Rapaport Magazine

Tax Relief

India June Market Report

By Zainab Morbiwala

The age-old adage — Where there is a will, there is a way — proved itself true with the recent rollback of the 1 percent excise duty on branded and unbranded jewelry that had been proposed by the Union Government of India in its recent budget. It took a 21-day nationwide strike by the jewelry industry and intense political pressure from the All India Gems and Jewellery Trade Federation (GJF), but the government reversed its decision on imposing the new taxes less than two months after they were proposed.

A gracious winner, GJF officials were quick to thank India’s Finance Minister Pranab Mukherjee for the decision to pull back from the new taxes.


The strike had a considerable cost in lost taxes for the government and lost sales for the industry, especially because it occurred at the peak of the wedding season. As business resumed, Rajiv Jain, chairman of the Gem and Jewellery Export Promotion Council (GJEPC), said that “with the price of gold close to its record high of 30,000 rupees — approximately $550 — per ten gram, we are seeing a lot of people moving to other metals like silver or platinum in combination with gold. Internationally, it is still the low-price-point items that are moving.” He noted that there has been a significant improvement in the U.S. market, “although Europe still needs to see some correction. We are awaiting the Las Vegas show and expecting it to bring in a turnaround” for the industry.

A report by Fitch Ratings predicts “muted demand” in 2012 for the Indian gems and jewelry industry, with volume growth of around 4 percent. It attributed the weak demand to a reduction in discretionary spending in both the domestic and export markets, while reporting that demand from traditional export markets — the U.S., Hong Kong and the United Arab Emirates (UAE) — has improved from 2009 levels. The report further cautioned that the emergence of alternative investment options, such as gold exchange-traded funds (ETFs), gold coins and bullion, may structurally reduce demand for gold jewelry as an investment.


Ecommerce — along with its related social media platforms — is having an impact on domestic retailing. The Indian consumer is not hesitant about shopping online across various product sectors, including jewelry. In response, gem and jewelry retailers and manufacturers are using various social media to reach their target audience.

Recently, it was reported that Forevermark, the diamond brand from the De Beers group of companies, has launched a multilanguage iPad app for China, Hong Kong, Japan and India. The free application, available for download in the Lifestyle section of the Apple App Store, takes the user through the journey of a Forevermark diamond from the mine where it is unearthed all the way through cutting, polishing and jewelry design.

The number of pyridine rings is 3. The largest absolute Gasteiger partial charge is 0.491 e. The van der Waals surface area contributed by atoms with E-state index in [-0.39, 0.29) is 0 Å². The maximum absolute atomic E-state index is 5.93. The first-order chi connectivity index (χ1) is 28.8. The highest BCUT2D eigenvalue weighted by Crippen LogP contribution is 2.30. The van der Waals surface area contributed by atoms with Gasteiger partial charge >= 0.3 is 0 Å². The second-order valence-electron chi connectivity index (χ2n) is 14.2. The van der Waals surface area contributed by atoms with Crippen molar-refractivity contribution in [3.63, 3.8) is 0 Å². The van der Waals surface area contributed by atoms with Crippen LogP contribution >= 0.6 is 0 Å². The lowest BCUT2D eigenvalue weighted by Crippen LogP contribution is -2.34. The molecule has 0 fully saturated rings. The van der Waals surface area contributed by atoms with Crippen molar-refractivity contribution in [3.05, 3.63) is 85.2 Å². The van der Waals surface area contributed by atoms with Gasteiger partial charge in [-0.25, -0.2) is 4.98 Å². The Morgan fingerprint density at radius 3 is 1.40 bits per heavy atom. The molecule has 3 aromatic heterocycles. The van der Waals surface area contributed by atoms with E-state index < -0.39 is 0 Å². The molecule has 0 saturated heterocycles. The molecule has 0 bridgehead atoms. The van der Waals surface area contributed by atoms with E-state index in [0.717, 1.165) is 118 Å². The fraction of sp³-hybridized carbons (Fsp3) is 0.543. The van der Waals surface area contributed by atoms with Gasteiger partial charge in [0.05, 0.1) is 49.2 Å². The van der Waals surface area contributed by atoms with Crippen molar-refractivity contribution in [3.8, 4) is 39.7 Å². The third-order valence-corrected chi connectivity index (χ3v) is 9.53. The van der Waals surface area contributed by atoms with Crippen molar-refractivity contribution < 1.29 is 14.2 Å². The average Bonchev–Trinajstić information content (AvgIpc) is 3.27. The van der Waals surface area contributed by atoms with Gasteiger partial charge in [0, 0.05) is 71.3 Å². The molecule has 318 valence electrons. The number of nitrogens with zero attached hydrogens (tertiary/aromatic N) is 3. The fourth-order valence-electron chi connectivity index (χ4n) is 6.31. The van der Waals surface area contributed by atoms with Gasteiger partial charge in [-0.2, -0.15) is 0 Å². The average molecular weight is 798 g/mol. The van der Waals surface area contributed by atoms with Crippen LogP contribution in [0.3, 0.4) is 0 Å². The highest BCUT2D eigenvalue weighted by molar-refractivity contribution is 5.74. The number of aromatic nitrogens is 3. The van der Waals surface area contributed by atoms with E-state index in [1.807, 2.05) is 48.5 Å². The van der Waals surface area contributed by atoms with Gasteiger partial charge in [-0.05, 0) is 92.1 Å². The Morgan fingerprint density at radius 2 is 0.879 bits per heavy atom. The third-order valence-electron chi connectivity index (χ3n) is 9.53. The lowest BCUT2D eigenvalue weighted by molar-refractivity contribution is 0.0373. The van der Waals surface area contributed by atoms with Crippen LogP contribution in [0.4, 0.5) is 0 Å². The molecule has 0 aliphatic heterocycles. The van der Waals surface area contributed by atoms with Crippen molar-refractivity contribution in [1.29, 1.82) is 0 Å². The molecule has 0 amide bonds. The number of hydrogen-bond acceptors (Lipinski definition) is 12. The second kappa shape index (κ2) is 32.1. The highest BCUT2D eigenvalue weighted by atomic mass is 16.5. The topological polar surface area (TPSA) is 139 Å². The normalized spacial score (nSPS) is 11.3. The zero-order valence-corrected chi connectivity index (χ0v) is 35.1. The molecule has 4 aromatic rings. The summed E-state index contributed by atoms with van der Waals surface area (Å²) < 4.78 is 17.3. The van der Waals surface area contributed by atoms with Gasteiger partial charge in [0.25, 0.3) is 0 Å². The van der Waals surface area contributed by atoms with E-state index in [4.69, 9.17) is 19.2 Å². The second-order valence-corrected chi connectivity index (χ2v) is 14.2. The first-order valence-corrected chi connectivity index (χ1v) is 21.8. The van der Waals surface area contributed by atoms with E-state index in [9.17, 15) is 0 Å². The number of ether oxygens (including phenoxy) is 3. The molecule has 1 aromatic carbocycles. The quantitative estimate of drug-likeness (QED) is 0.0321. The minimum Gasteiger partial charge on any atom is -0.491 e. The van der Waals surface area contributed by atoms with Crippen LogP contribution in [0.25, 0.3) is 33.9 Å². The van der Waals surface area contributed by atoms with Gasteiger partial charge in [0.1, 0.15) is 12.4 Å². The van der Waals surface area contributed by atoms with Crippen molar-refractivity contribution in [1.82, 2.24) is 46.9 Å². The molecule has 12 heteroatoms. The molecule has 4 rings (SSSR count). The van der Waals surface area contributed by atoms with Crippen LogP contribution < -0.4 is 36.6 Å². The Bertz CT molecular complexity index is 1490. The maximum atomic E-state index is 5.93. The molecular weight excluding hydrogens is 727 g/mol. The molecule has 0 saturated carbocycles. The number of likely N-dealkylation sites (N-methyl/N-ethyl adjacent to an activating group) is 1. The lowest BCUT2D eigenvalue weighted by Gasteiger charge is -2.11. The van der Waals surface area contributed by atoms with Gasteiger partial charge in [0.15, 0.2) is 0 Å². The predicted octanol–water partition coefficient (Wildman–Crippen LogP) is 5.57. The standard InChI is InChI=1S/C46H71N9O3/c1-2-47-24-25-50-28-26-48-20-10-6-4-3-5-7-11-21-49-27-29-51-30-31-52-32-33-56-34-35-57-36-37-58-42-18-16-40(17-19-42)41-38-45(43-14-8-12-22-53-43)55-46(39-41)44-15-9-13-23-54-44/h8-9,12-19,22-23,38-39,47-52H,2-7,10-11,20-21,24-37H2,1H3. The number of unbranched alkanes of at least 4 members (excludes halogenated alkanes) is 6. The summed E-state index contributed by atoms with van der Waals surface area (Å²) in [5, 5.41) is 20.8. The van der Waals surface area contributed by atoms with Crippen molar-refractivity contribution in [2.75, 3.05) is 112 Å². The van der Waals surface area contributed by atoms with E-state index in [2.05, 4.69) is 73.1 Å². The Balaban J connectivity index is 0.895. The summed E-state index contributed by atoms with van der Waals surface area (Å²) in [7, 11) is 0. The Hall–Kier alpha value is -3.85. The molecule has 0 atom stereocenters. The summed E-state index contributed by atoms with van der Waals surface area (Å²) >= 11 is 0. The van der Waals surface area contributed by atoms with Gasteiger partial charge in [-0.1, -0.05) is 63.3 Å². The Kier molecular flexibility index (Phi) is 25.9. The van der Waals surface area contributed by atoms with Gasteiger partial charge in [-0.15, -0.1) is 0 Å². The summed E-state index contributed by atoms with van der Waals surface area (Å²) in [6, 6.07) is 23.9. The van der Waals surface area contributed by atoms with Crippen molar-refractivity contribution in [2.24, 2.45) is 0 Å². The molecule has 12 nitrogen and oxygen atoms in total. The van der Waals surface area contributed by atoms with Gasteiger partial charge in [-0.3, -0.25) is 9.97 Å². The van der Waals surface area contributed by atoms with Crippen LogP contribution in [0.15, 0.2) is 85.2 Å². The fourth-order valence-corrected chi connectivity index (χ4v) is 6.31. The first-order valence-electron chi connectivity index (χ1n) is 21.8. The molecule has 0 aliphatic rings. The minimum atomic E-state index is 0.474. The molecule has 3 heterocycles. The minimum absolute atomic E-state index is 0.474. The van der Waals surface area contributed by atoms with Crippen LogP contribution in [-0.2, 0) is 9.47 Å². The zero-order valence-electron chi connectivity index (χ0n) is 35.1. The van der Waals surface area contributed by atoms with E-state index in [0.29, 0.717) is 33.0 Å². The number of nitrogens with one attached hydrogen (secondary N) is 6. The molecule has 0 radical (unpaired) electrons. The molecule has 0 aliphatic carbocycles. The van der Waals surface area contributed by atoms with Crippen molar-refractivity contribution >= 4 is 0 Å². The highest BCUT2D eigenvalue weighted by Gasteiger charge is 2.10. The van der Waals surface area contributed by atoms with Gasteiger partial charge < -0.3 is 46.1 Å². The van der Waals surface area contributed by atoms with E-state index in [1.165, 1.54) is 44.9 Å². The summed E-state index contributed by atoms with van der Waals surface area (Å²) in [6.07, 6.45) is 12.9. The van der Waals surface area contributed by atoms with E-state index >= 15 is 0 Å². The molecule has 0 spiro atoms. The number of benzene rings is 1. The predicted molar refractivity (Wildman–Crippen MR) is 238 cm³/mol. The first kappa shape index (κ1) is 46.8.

Navin Sadarangani, director of NYUZ, a Mumbai-based provider of training and services to the retail jewelry industry, noted that “not every jeweler realizes the value of social media. A few have been using them effectively but many others need to take advantage of this almost-free media to promote their companies and their products.” As an example, Sadarangani cited Mumbai-based Manubhai Jewellers, which ran a contest around Valentine’s Day with the theme of “How did you meet your Valentine?” The contest required users to upload a picture of the couple and write an essay of 200 words. “It was an excellent online exercise that ended with a real-life introduction to the store,” he said, adding that “The contest winner made it into the newspapers and there were photos online, too.”

Sadarangani offered advice to Indian companies on using social media. For a high-end jewelry store, he said, social media can be used “to showcase some designs of high-end diamond jewelry to get a feel for how much they are liked by inviting views. This kind of online research can help decide which designs to invest time, effort and money in producing.”

Sadarangani had additional suggestions. A national brand, for example, could use social media to launch regional collections to a regional geographical audience that is online in its group. Established brands like Gili, Nirvana and Sparkles could use these platforms to solicit comments from their customers on exceptional customer service received at their locations. Jewelry shows, he said, also can be promoted through social media.


Three Indian diamond dealers and a dealer from the Democratic Republic of Congo (DRC) were arrested in Zimbabwe in May on charges of possessing and dealing in diamonds worth ten of thousands of dollars that had no Kimberley Process (KP) certificates. Authorities said the dealers were in possession of 272 uncertified rough diamonds at the time of their arrest.



  • Summer vacation has slowed activity in the local market.
  • Domestic buyers are hoping for a more stable rupee-dollar exchange rate.
  • Overall liquidity in the market is tight.
  • Demand for SI goods continues to be high.
  • In preparing for Las Vegas, the market is feeling positive.

Article from the Rapaport Magazine - June 2012. To subscribe click here.

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